Ashok Kumar, Savita Tomar, L. B. Prasad and B. B. Prasad
Remote Sensing Application Centre, IGSC-Planetarium, Patna- 800001, India
In unconfined aquifer system of hard rock terrain ground water occurrence mainly depends upon thickness of weathered material, its physical and chemical composition and its saturation. Relative geomorphic location of aquifer and basement topography also plays important role. Basement topography helps in understanding the aquifer storage and retrieval system. Due to unconfined nature of principal aquifer, seepage loss through channel also needs attention. Precipitation and agro-climatic situation also governs the aquifer system behavior. Therefore multi-layer information is required for sustainable utilisation and development of groundwater.
In present study hydrogeophysical parameters generated from vertical sounding, geohydrological, inferred fractures and geomorphic zones derived from remotely sensed data has been analysed in Kewta watershed of upper Barakar Basin, Hazaribagh. The study area is part of lower Hazaribagh plateau and is part of pediplain developed over Chotanagpur granite gneiss and meta- sedimentary. Study area falls between latitude 240 09′ – 240 13′ and longitude 850 20′ – 850 28′. Topography varies from 600 – 450 m.s.l. In study area electrical resistivity survey ( VES ), remote sensing and routine geohydrological studies have been carried out. DBTM has also been prepared to understand the aquifer storage and retrieval system. Attempt has been also made to estimate the groundwater reserves of entire aquifer system Various spatial and non-spatial data base related to groundwater has been analysed in GRAM++ window based Geographic Information System ( GIS ) for planning and management of groundwater.
Result indicates that there are numerous sub-surface basins/ underground reservoirs, which can be used for groundwater storage and retrieval. Reserve estimation indicates that entire aquifer has storage capacity to irrigate 50 per cent geographical area of watershed. But present replenished groundwater reserve has potential to irrigate only 30 per cent of the geographical area of the study area and it has not been fully utilised. With the help of DBTM, old river channel has been also traced out.
In the study area, principal aquifer system is unconfined in nature and groundwater occurs under the water table condition. The unconfined aquifer system permits time varying continuous decrease in water table after the end of monsoon even without withdrawal from the aquifer. For optimal development and utilisation of the available groundwater reserves, detailed information for basement topography, aquifer geometry and fracture systems are essential. These parameters will help in understating groundwater storage & retrieval system. Estimation of groundwater reserve of entire aquifer system is essential for planning utilisation and development of groundwater. Existing conventional planning process only looks into utilisation and development of replenished groundwater and its utilisation beyond the limit will create imbalance in intake and outtake to the aquifer. Utilisable groundwater reserve is also available in addition to replenished reserve between dugwell base and basement surface. For its utilisation, proper recharge mechanism has to be developed so that the balance between intake and outtake to the aquifer can be maintained.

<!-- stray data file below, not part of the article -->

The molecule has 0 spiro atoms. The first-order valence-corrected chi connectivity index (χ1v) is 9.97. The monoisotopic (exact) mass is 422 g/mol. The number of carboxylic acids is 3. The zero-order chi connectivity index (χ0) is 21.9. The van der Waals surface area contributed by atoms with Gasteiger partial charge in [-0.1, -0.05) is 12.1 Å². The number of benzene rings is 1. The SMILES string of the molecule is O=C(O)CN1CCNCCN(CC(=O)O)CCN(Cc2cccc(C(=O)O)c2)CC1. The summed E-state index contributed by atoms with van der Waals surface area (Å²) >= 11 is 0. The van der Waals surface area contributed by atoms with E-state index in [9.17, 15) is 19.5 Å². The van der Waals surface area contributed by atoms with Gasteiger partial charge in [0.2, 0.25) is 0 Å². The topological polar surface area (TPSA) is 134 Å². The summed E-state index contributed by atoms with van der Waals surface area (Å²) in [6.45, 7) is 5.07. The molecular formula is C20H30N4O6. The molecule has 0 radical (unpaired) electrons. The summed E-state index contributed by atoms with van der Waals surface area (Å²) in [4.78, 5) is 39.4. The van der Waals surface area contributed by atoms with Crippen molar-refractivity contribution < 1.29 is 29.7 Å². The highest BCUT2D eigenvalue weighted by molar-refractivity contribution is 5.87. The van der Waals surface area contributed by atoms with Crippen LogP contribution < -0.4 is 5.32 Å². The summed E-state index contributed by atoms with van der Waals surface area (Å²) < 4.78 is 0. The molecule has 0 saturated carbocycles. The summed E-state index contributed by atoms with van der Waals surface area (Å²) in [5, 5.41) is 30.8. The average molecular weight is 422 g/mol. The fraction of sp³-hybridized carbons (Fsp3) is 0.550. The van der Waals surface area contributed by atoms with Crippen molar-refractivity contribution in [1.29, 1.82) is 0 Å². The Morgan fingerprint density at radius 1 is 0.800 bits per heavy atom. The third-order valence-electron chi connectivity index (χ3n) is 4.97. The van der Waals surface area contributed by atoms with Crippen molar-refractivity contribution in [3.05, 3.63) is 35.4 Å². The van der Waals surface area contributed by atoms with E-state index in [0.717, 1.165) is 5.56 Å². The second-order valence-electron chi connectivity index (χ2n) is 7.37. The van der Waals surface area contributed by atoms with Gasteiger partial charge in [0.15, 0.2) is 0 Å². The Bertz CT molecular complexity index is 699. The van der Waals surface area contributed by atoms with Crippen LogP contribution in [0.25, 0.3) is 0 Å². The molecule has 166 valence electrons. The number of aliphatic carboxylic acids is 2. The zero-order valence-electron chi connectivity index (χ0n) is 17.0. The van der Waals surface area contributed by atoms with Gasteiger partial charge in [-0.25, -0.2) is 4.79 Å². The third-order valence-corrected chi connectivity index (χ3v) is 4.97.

At present only 10-12 per cent of annual rainfall is contributed to the groundwater through natural recharge process. But at the same time nearly 40-60 per cent of the replenished reserves gets lost as seepage in nala / drainage channel due to unconfined nature of aquifer. There is need to utilised the yearly-replenished groundwater reserves before it get lost. In case we exceed the replenished limit, then recharge to the aquifer is to be increased to that limit. For this purpose suitable sub-surface basins/ fractures system are to be located so that additional recharge other than natural recharge may be stored and optimally utilised.
Study Area & Physiography
The study area is part of ‘Kewta watershed’ of Upper Barakar basin of Chotanagpur plateau of Bihar and is administratively a part of Hazaribagh district. Geomorphologically, it is a part of Koderma plateau (Lower Hazaribagh) of Bihar. It is located in between the latitude 240 09′ – 240 13′ and longitude 850 20′ – 850 28′. The southern fringe of the watershed is a scarp zone of upper and lower Hazaribagh plateau and is limited between topographic contours of 600 – 450 meters m.s.l. Area other than scarp zone is typical undulating pediplain developed over granite gneiss. The regional slope of pediplain is towards west with maximum height 450 meters in east and minimum 430 meters in the west. In the present study only pediplain area of Kewta watershed has been taken into consideration and its areal extent is 2961 hectares.
Weathered granite gneiss serves as principal aquifer in the study area. Groundwater occurs under water table condition and aquifer is un-confined / semi confined in nature. The geohydrological condition predominantly permits utilisation of groundwater through dugwell. Dug-cum-borewell and deep borewell is possible in limited area having thick weathered horizon or fractured basement. Water table varies between 4 – 11 m b.g.l. The yield of dugwell depends on the thickness of weathered and fractured horizon and nature of aquifer material. In study area, dugwell depth normally does not go beyond 11 m b.g.l.. It has been observed that variation of water table in deeply weathered zone is between 7 to 10 m. Seasonal fluctuation in water table is about 1 m. In moderately weathered zone, water table varies between 4.5 – 7.5 m on uplands. In this zone, there is less seasonal fluctuation in water table. In shallow weathered zone, water table in the month of January is below 6.5 m on uplands and less regional variation. But seasonal variation is between 3 – 4 m.